A Remarkable, Architectural Cake, in Pictures and Video

Posted September 23rd, 2010 at 5:27 pm.

Images of the 125th-birthday cake ceremony are posted in a Flickr slideshow, above. See the bottom of the post for video clips. Kate Thomas’ remarks are available on the 125th Anniversary Blog.

Hungry celebrants crowded Merion Green at just after noon on Thursday, Sept. 23, to see the presentation of Bryn Mawr College’s birthday cake. The confection was a replica of Bryn Mawr’s iconic Thomas Hall that one hesitates to characterize as “miniature,” given the number of people required to hoist it to the stage.

Laurel Lemon ’11 and Samantha Salazar ’11, student representatives to the College’s 125th-anniversary committee, opened the cake ceremony with an Anassa Kata (the Bryn Mawr College victory cheer) and thanks to Bryn Mawr’s student Self Government Association for funding the cake, which was baked by Baltimore’s Charm City Cakes, the star of the Food Network reality-TV show Ace of Cakes.

The students then turned the podium over to Associate Professor of English Kate Thomas, a Victorianist whose research has dealt with food and food culture. Thomas recalled Virginia Woolf’s comparison, in A Room of One’s Own, between a splendid meal to which she had been invited at one of the men’s colleges at Oxford and the typical stingy fare at the women’s college where she had lodgings. “Woolf—who, we should remember, didn’t even get to go to college herself—makes it clear that women must demand equity of all kinds, and not make do with the scraps at the bottom of the barrel,” Thomas noted.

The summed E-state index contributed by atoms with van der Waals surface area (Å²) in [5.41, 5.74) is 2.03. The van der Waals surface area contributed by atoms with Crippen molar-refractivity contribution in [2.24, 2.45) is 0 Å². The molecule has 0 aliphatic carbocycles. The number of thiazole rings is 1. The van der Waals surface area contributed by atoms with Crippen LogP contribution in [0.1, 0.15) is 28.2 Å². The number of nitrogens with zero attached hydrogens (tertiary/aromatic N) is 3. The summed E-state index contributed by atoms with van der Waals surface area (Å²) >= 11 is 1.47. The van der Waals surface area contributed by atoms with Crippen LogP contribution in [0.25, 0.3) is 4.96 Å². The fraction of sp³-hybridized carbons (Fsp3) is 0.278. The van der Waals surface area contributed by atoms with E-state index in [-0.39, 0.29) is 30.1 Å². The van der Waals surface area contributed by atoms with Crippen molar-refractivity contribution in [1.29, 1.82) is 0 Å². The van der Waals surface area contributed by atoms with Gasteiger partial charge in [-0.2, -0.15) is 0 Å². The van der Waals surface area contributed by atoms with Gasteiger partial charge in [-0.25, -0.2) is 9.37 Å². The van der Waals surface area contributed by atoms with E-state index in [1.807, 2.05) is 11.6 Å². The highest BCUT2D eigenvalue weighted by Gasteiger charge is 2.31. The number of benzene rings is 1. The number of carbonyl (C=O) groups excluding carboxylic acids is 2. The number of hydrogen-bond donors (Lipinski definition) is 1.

“We are here today,” Thomas contiunuted, “to say things have changed at women’s colleges (thanks in no small part, of course to Woolf and other feminist revolutionaries—writers, artists, factory and union workers, civil rights leaders, scholars, activists). I wish we could invite Woolf here, forward a few years, across a continent, to this women’s college. In front of us is proof that at Bryn Mawr we know a thing or two about what is most necessary in life, about how to demand bread and roses.”

Bryn Mawr President Jane McAuliffe concluded the program with a wry promise of brevity, noting, “I am acutely aware that I am standing between you and a piece of cake.”

The president noted that the first class of students who had attended Bryn Mawr’s opening 125 years ago included, among other remarkable women, one who would go on to win the Nobel Peace Prize, one who would become the first dean of Barnard College, and one who would devote herself to helping immigrants in Boston.

“This 125th birthday celebration would not be happening without the courage of those students,” she continued, saying that today’s students share that courage. Offering a “special word of thanks” to Bryn Mawr students, she said, “This is your day. I truly want you to enjoy this day.”

carrying-cake

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